Freedom from violence is the ultimate goal

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Street heat Protestors confront law enforcers during a protest against gender violence. Photo: AFP
Street heat Protestors confront law enforcers during a protest against gender violence. Photo: AFP

We have a vision, that the Indian woman — culturally rooted, globally oriented, healthy, self-reliant, secure in her home and safe outside — with access to all the rights of a citizen will have opportunities to contribute in all walks of life.

OVERVIEW

The equal rights enshrined in the Constitution have empowered women to assert their rights and freedom. At the same time, we find reported crime against women has increased manifold. The glaring reports of horrific violence directed at women and girls reflect moral and social degeneration in the society. The nature, range and gravity of crimes directed at young children and women are appalling and perturb us.

According to NCRB, a total of 3,09,546 cases of crime against women (both under various sections of IPC and SLL) were reported in the country during the year 2013 as compared to 2,44,270 in the year 2012, thus showing an increase of 26.7 percent in 2013. Delhi has witnessed an 18.3 percent rise in crime against women in 2014 as compared to 2013, with a whopping 31.6 percent rise in rape cases. According to NCRB data, out of the 2,069 cases of rape registered in 2014, only 84 were committed by strangers. The rest were people known to the victims — neighbours, relatives, family friends, employers, co-workers. Dangers to women lurk in every form.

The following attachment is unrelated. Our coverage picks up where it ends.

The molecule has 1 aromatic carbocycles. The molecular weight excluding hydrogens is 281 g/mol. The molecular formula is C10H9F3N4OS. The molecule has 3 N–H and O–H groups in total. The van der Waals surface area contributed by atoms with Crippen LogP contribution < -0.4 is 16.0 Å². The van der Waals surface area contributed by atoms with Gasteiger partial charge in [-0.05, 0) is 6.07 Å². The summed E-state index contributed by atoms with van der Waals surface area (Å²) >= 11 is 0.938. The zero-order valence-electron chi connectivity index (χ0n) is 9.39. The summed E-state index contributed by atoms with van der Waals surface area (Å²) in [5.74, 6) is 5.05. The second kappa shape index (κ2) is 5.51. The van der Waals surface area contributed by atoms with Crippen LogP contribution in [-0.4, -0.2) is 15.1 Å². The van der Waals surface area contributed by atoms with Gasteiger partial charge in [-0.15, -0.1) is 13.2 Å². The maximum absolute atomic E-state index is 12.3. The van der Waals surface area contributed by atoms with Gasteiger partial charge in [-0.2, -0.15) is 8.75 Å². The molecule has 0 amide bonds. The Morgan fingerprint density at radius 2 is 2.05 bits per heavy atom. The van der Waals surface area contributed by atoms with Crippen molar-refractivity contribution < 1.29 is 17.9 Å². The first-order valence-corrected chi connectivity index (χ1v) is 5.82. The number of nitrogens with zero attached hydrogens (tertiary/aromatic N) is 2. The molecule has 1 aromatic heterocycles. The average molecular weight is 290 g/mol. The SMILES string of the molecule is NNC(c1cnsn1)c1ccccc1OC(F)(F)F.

The National Commission for Women (NCW) is an apex statutory body constituted under the National Commission for Women Act, 1990 to safeguard the interests of women, take up cases of violation of rights, investigate specific problems or situations arising out of discrimination, suggest ways to ensure due representation of women in all spheres. NCW is also mandated to participate and advise on the planning process of socio-economic development of women and is committed to development and empowerment of Indian women. Since its inception in 1992, NCW has been in the forefront of the national endeavour to improve the status of women and work for their wellbeing. The most prominent among those is review of laws, looking into specific cases of complaints of atrocities, harassment, exploitation, denial of rights to women, taking remedial action to safeguard their legitimate rights and providing relief to the aggrieved persons.

LALITHA KUMARAMANGALAM | Chairperson, National Commission for Women
LALITHA KUMARAMANGALAM | Chairperson, National Commission for Women

NCW functions with the objective of achieving social justice for the women of India. It takes suo motu cognisance of matters relating to deprivation of women’s rights, and takes up the issue with appropriate authorities; it is an active participant and advisor in the planning process for socio-economic developments of women, and also evaluates the progress made thereof. The achievements of the NCW in its field of work have been wide and varied, as we believe that the status quo of women in the country can definitely be improved, and must be improved. The recommendations and guidelines as suggested by the Commission have great political credence and often form the basis for initiating reforms at the legislative level. It is important to highlight that the NCW is primarily only a recommendatory body. Some activities undertaken to prevent and address crimes against women inter alia are: